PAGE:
“The outrage is just the same,” said Roslyn Wilkins, her mother. “Here we are, 10 years later, a grieving family [that’s] still bewildered by the crazy story we’re getting [from officials].”
The latest twist in the seemingly unending saga is a recent claim by the Philadelphia District Attorney’s Office that it doesn’t have any 911 recordings in its Morris investigative file.
The Morris family has compact discs containing more than 100 911 transmissions related to Morris’ homicide.
The family said it now hopes a criminal-justice agency that’s serious about the case will have a listen.
Morris was a 47-year-old transgender woman found lying in the street with a fatal head wound shortly after she received a courtesy ride from Philadelphia police.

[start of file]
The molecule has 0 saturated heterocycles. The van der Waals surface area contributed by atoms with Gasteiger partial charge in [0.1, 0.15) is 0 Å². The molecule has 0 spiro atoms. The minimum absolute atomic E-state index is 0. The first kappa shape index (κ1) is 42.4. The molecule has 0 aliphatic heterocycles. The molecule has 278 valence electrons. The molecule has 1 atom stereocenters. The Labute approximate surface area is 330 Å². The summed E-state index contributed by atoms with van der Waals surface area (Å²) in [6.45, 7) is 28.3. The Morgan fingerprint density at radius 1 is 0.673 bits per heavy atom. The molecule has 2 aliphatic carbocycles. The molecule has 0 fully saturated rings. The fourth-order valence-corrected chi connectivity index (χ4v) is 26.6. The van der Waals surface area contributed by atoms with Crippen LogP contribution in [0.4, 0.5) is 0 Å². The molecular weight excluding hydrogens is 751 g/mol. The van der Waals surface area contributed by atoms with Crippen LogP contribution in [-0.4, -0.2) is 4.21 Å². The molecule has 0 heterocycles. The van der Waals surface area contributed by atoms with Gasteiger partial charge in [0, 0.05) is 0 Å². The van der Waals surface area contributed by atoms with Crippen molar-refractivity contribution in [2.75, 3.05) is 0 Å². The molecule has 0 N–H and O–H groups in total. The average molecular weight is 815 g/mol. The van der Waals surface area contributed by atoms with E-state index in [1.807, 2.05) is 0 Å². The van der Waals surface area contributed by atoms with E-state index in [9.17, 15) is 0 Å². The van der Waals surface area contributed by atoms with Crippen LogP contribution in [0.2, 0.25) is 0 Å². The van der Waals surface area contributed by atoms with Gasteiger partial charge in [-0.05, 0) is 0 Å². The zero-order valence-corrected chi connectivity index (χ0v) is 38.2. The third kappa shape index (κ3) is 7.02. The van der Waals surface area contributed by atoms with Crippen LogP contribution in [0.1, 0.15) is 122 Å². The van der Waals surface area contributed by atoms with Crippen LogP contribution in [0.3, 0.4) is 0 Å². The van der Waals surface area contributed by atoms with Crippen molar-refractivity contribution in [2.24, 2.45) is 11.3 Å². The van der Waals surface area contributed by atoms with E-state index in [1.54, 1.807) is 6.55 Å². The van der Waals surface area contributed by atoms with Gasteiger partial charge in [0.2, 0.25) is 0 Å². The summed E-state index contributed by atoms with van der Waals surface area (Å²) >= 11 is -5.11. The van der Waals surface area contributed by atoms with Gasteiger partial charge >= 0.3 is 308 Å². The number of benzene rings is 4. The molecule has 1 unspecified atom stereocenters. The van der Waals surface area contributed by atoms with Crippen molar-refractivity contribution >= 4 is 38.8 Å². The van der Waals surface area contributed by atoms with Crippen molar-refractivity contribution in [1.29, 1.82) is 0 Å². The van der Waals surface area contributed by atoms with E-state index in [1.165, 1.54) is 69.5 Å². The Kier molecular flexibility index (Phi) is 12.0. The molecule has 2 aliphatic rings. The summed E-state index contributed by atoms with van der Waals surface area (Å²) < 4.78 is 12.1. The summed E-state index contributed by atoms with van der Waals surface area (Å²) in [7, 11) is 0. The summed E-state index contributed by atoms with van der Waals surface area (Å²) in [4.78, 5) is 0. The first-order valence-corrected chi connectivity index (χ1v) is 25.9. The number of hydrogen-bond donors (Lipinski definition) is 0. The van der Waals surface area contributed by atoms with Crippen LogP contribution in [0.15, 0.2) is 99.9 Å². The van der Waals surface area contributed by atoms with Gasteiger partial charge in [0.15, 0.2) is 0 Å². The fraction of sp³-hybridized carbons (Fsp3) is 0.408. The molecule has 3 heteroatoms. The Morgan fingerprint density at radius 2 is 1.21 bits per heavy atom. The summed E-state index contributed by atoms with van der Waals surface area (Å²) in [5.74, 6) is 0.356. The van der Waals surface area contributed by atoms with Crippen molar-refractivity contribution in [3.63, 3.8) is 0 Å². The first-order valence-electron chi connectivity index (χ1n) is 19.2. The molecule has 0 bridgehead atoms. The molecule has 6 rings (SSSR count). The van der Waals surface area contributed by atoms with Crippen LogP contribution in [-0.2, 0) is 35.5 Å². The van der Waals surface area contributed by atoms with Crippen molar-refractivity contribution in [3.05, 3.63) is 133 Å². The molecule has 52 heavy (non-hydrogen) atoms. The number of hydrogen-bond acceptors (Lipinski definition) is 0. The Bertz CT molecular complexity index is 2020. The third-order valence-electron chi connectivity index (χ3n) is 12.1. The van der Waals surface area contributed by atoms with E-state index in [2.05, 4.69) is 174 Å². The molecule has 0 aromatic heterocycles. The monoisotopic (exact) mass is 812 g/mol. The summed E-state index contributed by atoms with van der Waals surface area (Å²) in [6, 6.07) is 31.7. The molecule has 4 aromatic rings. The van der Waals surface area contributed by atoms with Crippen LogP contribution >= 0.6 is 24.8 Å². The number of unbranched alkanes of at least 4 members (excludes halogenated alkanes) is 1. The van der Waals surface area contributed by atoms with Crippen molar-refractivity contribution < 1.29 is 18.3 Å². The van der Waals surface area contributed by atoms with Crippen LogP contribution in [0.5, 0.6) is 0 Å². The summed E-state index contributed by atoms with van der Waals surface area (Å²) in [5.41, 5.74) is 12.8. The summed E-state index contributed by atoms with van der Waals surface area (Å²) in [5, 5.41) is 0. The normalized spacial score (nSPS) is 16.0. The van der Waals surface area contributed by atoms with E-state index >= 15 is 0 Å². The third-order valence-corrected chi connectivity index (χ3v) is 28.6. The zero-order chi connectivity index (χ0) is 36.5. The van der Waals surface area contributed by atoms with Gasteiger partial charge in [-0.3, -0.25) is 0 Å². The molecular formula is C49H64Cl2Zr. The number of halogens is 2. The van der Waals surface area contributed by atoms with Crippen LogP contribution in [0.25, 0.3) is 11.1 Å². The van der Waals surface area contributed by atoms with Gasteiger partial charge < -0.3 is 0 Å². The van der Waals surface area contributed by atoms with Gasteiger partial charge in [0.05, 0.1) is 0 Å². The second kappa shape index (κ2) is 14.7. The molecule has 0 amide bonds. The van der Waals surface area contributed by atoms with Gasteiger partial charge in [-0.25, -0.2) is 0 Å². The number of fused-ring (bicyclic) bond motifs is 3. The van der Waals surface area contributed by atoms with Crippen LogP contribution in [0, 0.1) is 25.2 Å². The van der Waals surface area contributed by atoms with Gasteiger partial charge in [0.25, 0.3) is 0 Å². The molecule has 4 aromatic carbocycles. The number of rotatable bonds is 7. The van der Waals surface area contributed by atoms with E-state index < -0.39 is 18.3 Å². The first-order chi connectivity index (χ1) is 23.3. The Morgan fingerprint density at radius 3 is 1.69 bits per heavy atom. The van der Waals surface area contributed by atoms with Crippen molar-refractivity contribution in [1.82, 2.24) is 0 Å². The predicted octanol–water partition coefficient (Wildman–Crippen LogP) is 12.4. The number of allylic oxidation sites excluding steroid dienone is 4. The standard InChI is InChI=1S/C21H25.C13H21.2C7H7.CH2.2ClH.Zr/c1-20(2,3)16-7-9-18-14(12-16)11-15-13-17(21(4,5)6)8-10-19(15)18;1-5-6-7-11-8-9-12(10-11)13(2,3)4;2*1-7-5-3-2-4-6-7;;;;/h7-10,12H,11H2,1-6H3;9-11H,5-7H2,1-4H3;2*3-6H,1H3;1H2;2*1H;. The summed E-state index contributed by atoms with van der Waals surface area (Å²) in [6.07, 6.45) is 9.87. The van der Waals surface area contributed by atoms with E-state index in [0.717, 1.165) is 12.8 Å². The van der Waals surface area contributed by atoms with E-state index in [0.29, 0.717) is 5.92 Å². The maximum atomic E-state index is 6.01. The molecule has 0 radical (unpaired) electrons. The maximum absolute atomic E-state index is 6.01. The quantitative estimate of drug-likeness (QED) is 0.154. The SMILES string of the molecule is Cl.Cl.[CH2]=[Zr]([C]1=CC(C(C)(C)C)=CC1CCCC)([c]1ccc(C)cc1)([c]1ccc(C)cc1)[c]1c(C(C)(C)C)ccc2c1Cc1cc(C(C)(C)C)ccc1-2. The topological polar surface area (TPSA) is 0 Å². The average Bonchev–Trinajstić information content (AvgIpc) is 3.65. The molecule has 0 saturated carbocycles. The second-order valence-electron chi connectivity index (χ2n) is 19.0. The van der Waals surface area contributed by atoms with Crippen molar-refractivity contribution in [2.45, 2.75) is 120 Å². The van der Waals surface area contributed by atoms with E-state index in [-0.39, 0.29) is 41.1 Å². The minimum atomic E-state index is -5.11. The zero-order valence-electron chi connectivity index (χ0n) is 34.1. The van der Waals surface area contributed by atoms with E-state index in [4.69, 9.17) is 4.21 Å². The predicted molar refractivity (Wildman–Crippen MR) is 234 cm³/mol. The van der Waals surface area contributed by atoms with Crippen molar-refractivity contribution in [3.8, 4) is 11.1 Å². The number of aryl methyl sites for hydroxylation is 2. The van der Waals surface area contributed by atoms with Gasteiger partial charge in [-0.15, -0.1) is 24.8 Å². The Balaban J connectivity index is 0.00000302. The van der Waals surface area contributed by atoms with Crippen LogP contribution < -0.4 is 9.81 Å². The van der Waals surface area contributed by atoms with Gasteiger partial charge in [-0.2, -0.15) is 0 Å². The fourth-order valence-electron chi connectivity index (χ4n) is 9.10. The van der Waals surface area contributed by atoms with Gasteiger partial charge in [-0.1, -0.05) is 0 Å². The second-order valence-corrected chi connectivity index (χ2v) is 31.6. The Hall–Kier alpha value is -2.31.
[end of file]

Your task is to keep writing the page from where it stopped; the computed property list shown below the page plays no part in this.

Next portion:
The incident took place during the pre-dawn hours of Dec. 22, 2002.
She died two days later from complications of a fractured skull, and the case has never been solved.
Police say they thought Morris lived at 15th and Walnut, and agreed to transport her there from the old Key West bar near 13th and Walnut — where Morris had been staggering out front, very intoxicated.
“I’m still waiting to hear where exactly they thought Nizah lived,” Wilkins mused. “Nizah lived in West Philadelphia. Nobody lives at 15th and Walnut. We’re not buying any of it.”
Police say they have no clue as to the identity of Morris’ killer or killers.
But family members contend the police need look no further than within their own ranks for the culprits.
The family has long believed that police used excessive force when handling Morris, then dropped her off at 16th and Walnut, instead of transporting her immediately to a hospital.